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    In this paper, a method for fabricating surface micromachined, hollow, metallic microneedles is described. Single microneedle and multiple microneedle arrays with process enabled features such as complex tip geometries, micro barbs, mechanical penetration stops and multiple fluid output ports were fabricated, packaged and characterized. The microneedles were fabricated using electroplated metals including palladium, palladium-cobalt alloys and nickel as structural materials. The microneedles were 200 mm-2.0 cm in length with a cross-section of 70-200 μm in width and 75-120 μm in height, with a wall thickness of 30-35 μm. The microneedle arrays were typically 9.0 mm in width and 3.0 mm in height with between 3 and 17 needles per array. Using water as the fluid medium, the average inlet pressure was found to be 30.0 KPa for a flow rate of 1000 μL/h and 106 KPa for a flow rate 4000 μL/h. View full abstract»

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  • The design and operation of a MEMS differential scanning nanocalorimeter for high-speed heat capacity measurements of ultrathin films

    Page(s): 355 - 364
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    A MEMS sensor has been developed for use as a calorimetric cell in an ultra-sensitive, thin-film, differential scanning calorimetric technique. The sensor contains a freestanding, thin (30 nm to 1000 nm), low-stress silicon nitride membrane with lateral dimensions of a few millimeters. This membrane, along with a thin (50 nm) metallization layer, forms a calorimetric cell with an exceptionally small addenda. This small addenda creates a very sensitive calorimetric cell, able to make heat capacity measurements of nanometer-thick metal and polymer films. The sensor fabrication and various design considerations are discussed in detail. The calorimetric technique and examples of applications are described. View full abstract»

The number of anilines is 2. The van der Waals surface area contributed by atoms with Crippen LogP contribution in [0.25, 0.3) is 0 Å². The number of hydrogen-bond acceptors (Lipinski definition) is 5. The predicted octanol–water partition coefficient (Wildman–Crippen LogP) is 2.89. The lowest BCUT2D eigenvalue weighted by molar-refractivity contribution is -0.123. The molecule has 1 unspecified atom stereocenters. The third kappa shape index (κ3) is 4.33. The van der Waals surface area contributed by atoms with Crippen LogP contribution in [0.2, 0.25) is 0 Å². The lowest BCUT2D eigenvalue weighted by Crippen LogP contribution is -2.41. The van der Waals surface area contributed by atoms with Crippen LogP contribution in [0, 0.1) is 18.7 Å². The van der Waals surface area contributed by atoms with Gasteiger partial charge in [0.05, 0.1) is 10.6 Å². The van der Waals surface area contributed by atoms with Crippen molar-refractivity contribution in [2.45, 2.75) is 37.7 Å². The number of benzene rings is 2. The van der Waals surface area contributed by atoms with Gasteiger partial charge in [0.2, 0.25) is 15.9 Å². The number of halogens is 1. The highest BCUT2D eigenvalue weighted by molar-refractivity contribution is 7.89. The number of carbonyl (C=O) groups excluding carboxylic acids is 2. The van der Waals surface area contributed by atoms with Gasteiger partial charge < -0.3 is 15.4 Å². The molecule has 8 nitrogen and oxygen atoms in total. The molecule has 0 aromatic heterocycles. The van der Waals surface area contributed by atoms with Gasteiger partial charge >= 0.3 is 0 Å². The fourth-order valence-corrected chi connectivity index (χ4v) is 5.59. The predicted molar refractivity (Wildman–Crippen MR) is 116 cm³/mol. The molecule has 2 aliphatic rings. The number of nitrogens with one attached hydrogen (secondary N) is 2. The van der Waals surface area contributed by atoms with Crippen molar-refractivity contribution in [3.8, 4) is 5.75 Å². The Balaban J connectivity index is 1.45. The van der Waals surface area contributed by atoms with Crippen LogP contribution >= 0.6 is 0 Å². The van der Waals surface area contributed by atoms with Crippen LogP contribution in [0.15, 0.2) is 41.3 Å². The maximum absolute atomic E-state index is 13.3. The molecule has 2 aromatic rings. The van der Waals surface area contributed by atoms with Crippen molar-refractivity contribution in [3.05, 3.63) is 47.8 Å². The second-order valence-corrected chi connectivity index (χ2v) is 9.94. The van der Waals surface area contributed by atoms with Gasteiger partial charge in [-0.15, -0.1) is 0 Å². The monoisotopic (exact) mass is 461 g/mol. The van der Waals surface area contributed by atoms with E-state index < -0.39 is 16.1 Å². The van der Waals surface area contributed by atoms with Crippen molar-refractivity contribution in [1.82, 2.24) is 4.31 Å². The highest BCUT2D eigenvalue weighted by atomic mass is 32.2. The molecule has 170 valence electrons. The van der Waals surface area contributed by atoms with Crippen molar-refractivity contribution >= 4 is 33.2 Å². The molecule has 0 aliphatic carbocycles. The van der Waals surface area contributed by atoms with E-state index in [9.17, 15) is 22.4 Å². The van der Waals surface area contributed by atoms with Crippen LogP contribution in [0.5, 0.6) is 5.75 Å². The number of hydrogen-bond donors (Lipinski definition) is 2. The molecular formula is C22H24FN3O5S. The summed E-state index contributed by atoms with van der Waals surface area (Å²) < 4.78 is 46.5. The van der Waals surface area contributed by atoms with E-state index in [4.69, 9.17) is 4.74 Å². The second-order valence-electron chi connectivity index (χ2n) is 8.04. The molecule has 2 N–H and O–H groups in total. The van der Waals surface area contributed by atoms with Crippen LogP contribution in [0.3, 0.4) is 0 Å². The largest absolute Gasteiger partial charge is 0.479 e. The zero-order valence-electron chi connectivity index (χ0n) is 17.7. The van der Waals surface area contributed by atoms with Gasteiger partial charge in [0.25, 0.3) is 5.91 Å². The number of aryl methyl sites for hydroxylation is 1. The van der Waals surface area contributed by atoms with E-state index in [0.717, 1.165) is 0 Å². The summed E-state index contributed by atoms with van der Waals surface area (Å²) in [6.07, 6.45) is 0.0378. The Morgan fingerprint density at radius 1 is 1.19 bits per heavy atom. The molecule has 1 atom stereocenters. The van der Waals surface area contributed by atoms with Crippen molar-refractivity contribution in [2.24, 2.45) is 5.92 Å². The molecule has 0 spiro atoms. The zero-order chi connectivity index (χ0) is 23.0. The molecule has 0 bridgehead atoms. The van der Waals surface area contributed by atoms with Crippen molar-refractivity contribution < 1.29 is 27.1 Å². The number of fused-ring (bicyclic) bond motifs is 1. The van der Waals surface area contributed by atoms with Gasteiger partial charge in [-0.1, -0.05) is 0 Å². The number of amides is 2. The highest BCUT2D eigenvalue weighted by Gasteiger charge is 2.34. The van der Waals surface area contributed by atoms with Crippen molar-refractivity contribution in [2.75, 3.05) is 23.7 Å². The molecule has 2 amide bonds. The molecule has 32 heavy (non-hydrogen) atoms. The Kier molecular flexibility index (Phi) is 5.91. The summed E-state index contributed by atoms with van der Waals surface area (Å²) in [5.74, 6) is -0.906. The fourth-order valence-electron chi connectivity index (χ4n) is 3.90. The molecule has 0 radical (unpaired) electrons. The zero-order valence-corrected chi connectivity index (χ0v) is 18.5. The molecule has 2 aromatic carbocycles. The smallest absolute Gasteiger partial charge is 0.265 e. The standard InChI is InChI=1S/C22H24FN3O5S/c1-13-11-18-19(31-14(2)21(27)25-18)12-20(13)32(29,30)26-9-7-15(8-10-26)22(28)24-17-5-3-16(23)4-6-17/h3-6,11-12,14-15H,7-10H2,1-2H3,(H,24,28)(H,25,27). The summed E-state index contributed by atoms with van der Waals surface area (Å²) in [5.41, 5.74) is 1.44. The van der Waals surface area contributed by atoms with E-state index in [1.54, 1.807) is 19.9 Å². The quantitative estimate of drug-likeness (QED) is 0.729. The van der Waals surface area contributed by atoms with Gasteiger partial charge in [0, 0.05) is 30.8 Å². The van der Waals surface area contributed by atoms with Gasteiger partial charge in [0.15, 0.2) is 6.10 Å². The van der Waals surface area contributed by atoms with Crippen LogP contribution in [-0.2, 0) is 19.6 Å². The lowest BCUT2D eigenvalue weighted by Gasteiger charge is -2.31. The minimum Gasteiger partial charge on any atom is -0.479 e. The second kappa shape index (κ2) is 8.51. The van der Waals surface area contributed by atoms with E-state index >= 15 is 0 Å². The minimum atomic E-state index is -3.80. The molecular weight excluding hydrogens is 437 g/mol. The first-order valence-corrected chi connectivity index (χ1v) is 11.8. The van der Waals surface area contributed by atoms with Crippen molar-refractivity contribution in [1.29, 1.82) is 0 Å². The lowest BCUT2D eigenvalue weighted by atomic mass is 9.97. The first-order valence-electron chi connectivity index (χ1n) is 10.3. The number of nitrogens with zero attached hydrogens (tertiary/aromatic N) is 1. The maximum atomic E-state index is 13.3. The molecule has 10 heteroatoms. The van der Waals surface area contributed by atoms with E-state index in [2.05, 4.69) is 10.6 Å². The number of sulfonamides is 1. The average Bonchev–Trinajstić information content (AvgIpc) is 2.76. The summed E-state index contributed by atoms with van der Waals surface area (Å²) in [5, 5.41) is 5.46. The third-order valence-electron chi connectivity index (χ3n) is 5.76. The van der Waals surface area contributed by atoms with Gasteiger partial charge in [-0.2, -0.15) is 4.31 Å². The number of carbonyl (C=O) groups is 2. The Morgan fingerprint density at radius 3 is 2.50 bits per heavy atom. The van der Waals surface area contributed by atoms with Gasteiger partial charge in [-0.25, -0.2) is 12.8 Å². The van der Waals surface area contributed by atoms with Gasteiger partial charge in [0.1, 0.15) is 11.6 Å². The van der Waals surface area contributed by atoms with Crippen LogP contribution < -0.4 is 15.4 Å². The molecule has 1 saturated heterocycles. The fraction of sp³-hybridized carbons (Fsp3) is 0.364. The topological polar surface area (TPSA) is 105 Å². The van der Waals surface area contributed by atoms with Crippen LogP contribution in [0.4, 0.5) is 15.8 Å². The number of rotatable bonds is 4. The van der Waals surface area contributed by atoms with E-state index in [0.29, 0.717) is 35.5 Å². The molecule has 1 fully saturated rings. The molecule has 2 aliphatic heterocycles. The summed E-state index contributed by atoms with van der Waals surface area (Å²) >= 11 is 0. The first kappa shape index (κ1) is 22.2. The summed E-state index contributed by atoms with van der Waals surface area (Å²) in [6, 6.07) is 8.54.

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  • Fracture strength of polysilicon at stress concentrations

    Page(s): 302 - 312
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    Mechanical design of MEMS requires the ability to predict the strength of load-carrying components with stress concentrations. The majority of these microdevices are made of brittle materials such as polysilicon, which exhibit higher fracture strengths when smaller volumes or areas are involved. A review of the literature shows that the fracture strength of polysilicon increases as tensile specimens get smaller. Very limited results show that fracture strengths at stress concentrations are larger. This paper examines the capability of Weibull statistics to predict such localized strengths and proposes a methodology for design. Fracture loads were measured for three shapes of polysilicon tensile specimens - with uniform cross-section, with a central hole, and with symmetric double notches. All specimens were 3.5 μm thick with gross widths of either 20 or 50 μm. A total of 226 measurements were made to generate statistically significant information. Local stresses were computed at the stress concentrations, and the fracture strengths there were approximately 90% larger than would be predicted if there were no size effect (2600 MPa versus 1400 MPa). Predictions based on mean values are inadequate, but Weibull statistics are quite successful. One can predict the fracture strength of the four shapes with stress concentrations to within ±10% from the fracture strengths of the smooth uniaxial specimens. The specimens and test methods are described and the Weibull approach is reviewed and summarized. The CARES/Life probabilistic reliability program developed by NASA and a finite element analysis of the stress concentrations are required for complete analysis. Incorporating all this into a design methodology shows that one can take "baseline" material properties from uniaxial tensile tests and predict the overall strength of complicated components. This is commensurate with traditional mechanical design, but with the addition of Weibull statistics. View full abstract»